Wednesday, July 15, 2015

A Legend of Ancient Peru—The Four Brothers Part I

Another legend of ancient Peru is about the founder of the first race who had been given a golden rod by (his) Father and was instructed to push that rod into the ground wherever they stopped to rest in wandering through the land. When they reached a place where the rod sank deep into the earth, they were to stop, settle, and found a kingdom.
This legend, of course, parallels Nephi fleeing the area of first landing and using the liahona to guide him to where the Lord wanted him to settle (with those that followed him.) 
    According to this legend, the rod sank deep in the Cuzco Valley, an area where ancient ruins depict a Nephite style construction.  This legend further states that the original ancestor, or prince, who first settled in Cuzco, was called Manco Capac who was said to be a red haired, bearded man who appeared with his wife at Lake Titicaca, and with his three brothers and their wives. The legends surrounding the emergence of Manco Capac, and the subsequent kings that followed anciently, are particularly impressive and appear highly authentic from an ethnological and historical point of view. They tell of the wandering of a clan in search of a permanent place to settle, and that the final halt before the appearance of Manco Capac was in the region of Cuzco.
    Other old Indian legends claim that the Indians, whose ancestors built the megalithic structures of Peru thousands of years ago, claim they were forced out by hostile tribes and migrated north after abandoning their gigantic cities. This, of course, parallels the flight of King Mosiah as he left the Land of Nephi and settled in Zarahemla. Lastly, the old Chimu dynasty of ancient Peru dates back to their earliest founders who were said to have arrived in the land by ship.
    But the legends of real impact are those of the four brothers coming to the land of promise as the first settlers. In this legend, four main brothers came to the Land of Promise:  Laman, Lemuel, Sam, and Nephi (1 Nephi 2:5).  These were the sons of Lehi at the time the family left Jerusalem. Two more sons, of course, were born in the wilderness during an eight-year trek (1 Nephi 17:4; 18:7), and were quite young when they reached the Land of Promise for during the voyage, they still required much nourishment (1 Nephi 18:19), very possibly one was still at his mother's breast. However, there can be no doubt that four main brothers were among the Lehi Colony when it reached the Land of Promise.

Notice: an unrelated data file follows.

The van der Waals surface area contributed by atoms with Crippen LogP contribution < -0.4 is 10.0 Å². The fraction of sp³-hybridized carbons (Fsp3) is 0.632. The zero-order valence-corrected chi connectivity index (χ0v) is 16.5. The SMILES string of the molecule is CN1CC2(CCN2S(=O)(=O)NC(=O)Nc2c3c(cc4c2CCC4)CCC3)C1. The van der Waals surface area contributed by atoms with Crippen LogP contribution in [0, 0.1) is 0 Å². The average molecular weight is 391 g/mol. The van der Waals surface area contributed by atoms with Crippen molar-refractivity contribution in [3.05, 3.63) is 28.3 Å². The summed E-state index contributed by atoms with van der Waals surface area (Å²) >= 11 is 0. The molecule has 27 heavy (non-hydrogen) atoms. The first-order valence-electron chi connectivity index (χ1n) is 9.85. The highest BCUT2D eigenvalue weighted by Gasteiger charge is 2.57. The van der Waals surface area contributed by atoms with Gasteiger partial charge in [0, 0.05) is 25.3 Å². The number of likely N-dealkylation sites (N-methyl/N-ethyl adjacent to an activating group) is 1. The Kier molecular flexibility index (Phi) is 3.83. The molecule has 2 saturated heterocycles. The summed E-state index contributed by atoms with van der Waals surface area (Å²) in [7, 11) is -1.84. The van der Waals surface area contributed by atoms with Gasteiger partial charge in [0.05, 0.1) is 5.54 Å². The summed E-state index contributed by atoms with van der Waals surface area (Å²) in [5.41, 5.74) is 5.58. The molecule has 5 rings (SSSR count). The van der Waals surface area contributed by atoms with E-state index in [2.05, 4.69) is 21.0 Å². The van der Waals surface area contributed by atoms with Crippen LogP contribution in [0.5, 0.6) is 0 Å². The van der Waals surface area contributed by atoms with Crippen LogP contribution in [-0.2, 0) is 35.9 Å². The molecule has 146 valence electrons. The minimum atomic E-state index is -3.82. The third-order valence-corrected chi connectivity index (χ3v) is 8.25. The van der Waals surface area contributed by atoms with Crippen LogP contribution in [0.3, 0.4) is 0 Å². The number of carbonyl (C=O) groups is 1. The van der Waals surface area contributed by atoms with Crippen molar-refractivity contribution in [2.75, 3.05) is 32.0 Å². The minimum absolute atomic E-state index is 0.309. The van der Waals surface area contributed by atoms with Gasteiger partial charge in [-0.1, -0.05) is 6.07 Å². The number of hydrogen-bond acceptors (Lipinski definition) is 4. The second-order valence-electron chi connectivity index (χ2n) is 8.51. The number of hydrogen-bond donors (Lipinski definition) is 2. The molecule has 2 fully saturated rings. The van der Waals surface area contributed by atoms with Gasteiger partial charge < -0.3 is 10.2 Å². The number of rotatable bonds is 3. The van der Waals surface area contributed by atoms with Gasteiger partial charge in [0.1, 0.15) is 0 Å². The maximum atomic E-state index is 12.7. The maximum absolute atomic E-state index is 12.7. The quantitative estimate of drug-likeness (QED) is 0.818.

Pedro Sarmiento de Gamboa, a Spanish explorer, author, historian, astronomer, and scientist, but most importantly, a well-educated sea captain and cosmographer of the viceroyalty, and under assignment to write the history of Peru forty years after the Spanish arrival in the region. He listed the fundamental legends that came out of the Inca barrios of Cuzco with their local memories of the early situation. His works, along with those of Juan de Santa Cruz Pachacuti, Miguel Cabello Valboa, Pedro de Cieza de Leon and Juan de Betanzos, sspeak of these brothers. In addition, we have the writings of these legends by Garcilaso de la Vega, Alonso Ramos Gavilan, and Martin de Moru. In fact, almost every chronicler has some reference to the story of these four brothers.
    These early legends of the beginning, called the mists of pre-Inca history, cover four successive Peruvian epochs, beginning with the people of the First Age (Pacarimoc Runa) who were white, agriculturists, and strong in their religion for they worshipped Viracocha, the Creator, as the one and only God. The descendants of the older and legitimate sons became the people of later epochs, while descendants of other sons became the Indians.